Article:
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Recession snares six energy states as Florida economy defies signs of slowdown

While Florida's economic recovery chugs along, Alaska is among a half-dozen energy-dependent states to have fallen into recession. Its latest unemployment rate of 6.7 percent is the highest in the country. This file photo is of the Arctic Challenger, which had been designated for drilling off the coast of Alaska. 
[Associated Press file photo]


While Florida's economic recovery chugs along, Alaska is among a half-dozen energy-dependent states to have fallen into recession. Its latest unemployment rate of 6.7 percent is the highest in the country. This file photo is of the Arctic Challenger, which had been designated for drilling off the coast of Alaska. [Associated Press file photo]

Amid all the talk of the U.S. economic rebound and job growth comes news that a bevy of states are, by one respected eye, already in a recession.

A report by S&P Global Ratings says recession hit six of the eight biggest oil-producing states in 2016, a result of the impact from the global commodity's slide on the American energy market. Alaska, Louisiana, New Mexico, North Dakota, Oklahoma and Wyoming are in a recession, with the larger and more diverse Texas economy evading the clutches of a downturn thus far. Montana also escaped.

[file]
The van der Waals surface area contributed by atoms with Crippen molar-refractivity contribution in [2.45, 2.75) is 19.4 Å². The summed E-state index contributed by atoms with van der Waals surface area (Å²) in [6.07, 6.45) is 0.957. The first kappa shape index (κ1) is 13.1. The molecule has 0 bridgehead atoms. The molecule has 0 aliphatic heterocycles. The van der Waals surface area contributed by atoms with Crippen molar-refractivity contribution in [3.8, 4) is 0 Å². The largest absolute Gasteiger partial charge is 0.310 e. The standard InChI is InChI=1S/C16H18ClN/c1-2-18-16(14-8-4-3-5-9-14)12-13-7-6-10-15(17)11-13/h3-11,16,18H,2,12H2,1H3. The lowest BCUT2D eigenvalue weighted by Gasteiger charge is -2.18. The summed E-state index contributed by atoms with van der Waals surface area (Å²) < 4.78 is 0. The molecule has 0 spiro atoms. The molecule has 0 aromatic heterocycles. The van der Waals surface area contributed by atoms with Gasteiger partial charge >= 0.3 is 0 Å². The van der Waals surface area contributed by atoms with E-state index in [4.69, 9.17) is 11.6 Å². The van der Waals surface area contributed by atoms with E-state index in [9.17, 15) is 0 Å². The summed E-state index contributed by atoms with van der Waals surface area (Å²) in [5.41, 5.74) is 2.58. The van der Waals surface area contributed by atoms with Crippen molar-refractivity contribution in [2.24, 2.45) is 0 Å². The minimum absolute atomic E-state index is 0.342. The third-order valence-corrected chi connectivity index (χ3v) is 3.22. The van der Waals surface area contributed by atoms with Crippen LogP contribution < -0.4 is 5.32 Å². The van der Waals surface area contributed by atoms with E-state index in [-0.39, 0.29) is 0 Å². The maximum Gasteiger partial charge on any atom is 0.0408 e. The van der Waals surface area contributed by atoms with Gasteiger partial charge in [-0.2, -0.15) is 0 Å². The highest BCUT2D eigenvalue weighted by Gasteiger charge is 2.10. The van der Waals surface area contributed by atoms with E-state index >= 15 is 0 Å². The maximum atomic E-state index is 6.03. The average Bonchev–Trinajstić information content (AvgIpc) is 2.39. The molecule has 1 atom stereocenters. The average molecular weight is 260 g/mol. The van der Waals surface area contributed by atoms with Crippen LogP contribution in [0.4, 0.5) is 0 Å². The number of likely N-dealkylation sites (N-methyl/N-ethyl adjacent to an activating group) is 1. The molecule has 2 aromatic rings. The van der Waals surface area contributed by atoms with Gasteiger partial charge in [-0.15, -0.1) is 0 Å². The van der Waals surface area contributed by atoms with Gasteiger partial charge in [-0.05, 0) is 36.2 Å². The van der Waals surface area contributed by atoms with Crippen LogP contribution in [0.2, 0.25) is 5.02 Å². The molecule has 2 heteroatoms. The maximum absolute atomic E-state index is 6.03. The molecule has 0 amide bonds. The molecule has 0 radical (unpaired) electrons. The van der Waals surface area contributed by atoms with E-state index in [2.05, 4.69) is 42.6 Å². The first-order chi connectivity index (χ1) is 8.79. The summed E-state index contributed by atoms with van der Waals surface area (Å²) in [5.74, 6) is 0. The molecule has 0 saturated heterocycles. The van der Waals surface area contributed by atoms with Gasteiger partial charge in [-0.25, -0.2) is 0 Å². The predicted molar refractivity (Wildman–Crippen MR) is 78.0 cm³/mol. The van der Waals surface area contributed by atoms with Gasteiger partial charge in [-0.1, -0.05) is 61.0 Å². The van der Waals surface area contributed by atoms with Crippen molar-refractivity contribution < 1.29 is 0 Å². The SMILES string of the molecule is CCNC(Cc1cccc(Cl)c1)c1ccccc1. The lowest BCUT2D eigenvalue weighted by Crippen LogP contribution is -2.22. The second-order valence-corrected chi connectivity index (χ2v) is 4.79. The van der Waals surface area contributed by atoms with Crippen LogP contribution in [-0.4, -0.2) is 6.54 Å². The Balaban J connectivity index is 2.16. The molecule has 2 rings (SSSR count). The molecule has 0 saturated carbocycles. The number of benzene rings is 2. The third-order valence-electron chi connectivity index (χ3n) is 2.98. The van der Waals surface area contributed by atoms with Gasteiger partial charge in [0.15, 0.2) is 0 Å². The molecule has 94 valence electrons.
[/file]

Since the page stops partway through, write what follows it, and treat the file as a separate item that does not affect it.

Recession in parts of the country? Floridians probably did not see this coming. This state last Friday announced that its jobless rate held steady at 4.9 percent in December, as it was in November. The U.S. unemployment rate is 4.7 percent.

The only blip that bears watching is that Florida actually lost jobs in December from a month earlier. Jobs declined in the month by 700, a modest number to be sure, though private sector jobs actually dropped by 2,700 in December. It was only the addition of 2,000 new government jobs in this state that helped trim the total job decline to 700 in December.

Whether the job dip is a harbinger of slowing times for Florida seems unlikely for now. Florida added 251,400 jobs in all of 2016, more than any other state except California.

Still, I'm a big believer in maintaining economic perspective. Here are three indicators just out from the U.S. Bureau of Labor Statistics that let us know where Florida stands among the 50 states:

19: The number of states whose December unemployment rates were significantly lower than Florida's 4.9 percent.

2.6: Percent of jobless in New Hampshire, as of December the lowest unemployment rate of any state.

• 6.7: Percent of jobless in Alaska, as of December the highest unemployment rate of any state. Alaska is one of those six states now in a recession, says S&P Global.

So where does Florida stand among its peers? Not too hot, not too cold. Comfortably in the economic middle.

Contact Robert Trigaux at rtrigaux@tampabay.com. Follow @venturetampabay.

Recession snares six energy states as Florida economy defies signs of slowdown 01/25/17 [Last modified: Tuesday, January 24, 2017 5:19pm]
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